SOMETIMES THE SMALLEST CHANGE CAN MAKE THE BIGGEST DIFFERENCE
Sometimes I amaze myself! Not because I can eat four maple icing and bacon donuts in a row and have zero guilt, but because at times, I find a good solution to a super annoying problem. While reflecting on how I can make students more accountable for their learning, I was trying to solve the standard student "go-to."
You know the one. When they are reading a text and want to know what a word means without, (1) giving it any thought, (2) using context clues, or (3) being resourceful (checking notes or asking a peer), and they all begin to ask, "What does this word mean? Oh and this one too?" Some even up their game by asking in español! Flattering, but still annoying. This was driving me CRAZY! I knew that they knew these words, or at least were fully capable of figuring out their definitions in context. So, during fourth block (I'm on a block schedule), an idea from somewhere in my superior temporal gyrus (yes, I googled that) came to me. This A-HA moment was like a breath of fresh air! I couldn't wait to try it out. It was just a small tweak in our routine, but it produced positive and impactful results!
Needing to cure the annoying and never ceasing habit of being repeatedly asked, "What does this word mean?" during group, partner, or independent work activities.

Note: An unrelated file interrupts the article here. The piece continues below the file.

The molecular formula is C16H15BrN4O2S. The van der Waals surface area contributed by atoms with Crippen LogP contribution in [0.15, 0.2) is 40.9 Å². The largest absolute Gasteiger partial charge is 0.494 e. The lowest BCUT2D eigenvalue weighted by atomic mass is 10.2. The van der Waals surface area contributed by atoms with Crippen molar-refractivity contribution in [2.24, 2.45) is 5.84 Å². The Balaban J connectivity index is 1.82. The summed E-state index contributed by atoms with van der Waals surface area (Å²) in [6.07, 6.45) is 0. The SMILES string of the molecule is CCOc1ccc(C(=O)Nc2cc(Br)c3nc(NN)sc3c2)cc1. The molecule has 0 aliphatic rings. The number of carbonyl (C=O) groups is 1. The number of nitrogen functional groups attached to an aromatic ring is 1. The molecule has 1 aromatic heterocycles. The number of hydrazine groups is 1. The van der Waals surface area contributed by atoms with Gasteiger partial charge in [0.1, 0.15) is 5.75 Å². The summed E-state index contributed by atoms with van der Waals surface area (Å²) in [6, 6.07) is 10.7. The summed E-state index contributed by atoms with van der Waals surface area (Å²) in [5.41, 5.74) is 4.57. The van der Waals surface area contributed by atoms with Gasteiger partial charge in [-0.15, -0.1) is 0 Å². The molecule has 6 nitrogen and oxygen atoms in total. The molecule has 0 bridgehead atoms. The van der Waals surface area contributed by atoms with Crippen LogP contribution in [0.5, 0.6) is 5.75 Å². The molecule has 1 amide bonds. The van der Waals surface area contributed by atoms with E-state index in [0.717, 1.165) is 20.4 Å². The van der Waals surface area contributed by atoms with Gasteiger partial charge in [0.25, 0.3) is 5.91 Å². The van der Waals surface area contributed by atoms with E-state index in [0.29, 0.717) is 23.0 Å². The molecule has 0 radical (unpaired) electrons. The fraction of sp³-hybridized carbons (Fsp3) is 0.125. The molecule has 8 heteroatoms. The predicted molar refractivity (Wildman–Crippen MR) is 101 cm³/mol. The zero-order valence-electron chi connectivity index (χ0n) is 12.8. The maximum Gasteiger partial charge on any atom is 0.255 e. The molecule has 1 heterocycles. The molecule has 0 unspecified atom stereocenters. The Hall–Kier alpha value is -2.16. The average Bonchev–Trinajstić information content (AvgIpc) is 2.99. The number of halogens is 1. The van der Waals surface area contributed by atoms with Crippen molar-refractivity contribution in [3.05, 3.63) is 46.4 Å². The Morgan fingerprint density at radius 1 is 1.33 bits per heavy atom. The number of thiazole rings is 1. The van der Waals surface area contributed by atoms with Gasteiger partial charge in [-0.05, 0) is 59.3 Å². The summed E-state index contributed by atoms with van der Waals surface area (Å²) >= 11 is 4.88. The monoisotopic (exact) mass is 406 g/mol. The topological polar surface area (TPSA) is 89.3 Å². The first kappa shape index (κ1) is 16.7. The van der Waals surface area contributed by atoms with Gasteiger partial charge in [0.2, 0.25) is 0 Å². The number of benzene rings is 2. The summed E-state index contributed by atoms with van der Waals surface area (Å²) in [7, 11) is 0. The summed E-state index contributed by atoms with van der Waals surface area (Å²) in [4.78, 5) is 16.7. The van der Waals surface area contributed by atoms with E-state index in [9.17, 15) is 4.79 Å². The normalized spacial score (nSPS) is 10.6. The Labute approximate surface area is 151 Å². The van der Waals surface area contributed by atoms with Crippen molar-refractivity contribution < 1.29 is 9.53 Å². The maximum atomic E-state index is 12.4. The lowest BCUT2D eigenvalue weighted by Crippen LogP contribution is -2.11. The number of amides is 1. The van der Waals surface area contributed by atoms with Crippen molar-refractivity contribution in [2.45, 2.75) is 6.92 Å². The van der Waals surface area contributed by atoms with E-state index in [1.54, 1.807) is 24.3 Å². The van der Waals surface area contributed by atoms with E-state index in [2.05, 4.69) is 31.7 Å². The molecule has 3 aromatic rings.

The "Ask 3 Then Me" method is a good method to keep students from asking me first, however, it would not solve the "you need to work it out for yourselves" dilemma in its entirety. I wanted a solution where they all take ownership of their learning, and work cooperatively to do so. Where I could guide them if needed, but not tell them the answer(s).
I believe this may happen for the following reasons:
lack of effort/instant gratification (wanting the easy way out)
lack of confidence (the world will end if I am wrong. You know how dramatic our teenage angels can be!)
the need to hear my lovely voice (I'm leaning towards this one the most)
the need to "rush" (just want the grade)
interested, but can't figure it out (that one word is driving them loco)
This was a reading comprehension assignment about Cinco de Mayo. There are tons of resources onTPT! I am using a combination ofMartina's, Elena's, Kristy's, andAnne'sresources.
*Update: I've created my own Cinco de Mayo resources! Check them out here and here.
DING! This is what I did and it worked beautifully: Drew their attention to the whiteboard where the header "Palabras que no entiendo" was written. I explained to them that whenever they came across a word or phrase they didn't know or weren't exactly sure of its meaning, they would write it on the board. Once it's up there and another student knows its definition/figures it out then that student would write the meaning on the board. I let them know that together as a class they could figure it out, without having to automatically ask me for assistance.
Why was this change so awesome and successful?
THEY did the work!
THEY were proud as a class that they were able to do it on their own!
THEY stayed on task the entire time!
THEY made sure to check the board every now and then and see if they could contribute!
THEY were not shy about putting words up there, which meant
THEY were comfortable doing so because we had successfully created a "no judgment" zone!
THEY corrected their mistakes!
THEY TOOK OWNERSHIP OF THEIR LEARNING WITH THE GIVEN TASK!
If you have a "problem that needs to be solved, let me know! Leave a comment or tweet me! I'll do my best to solve it!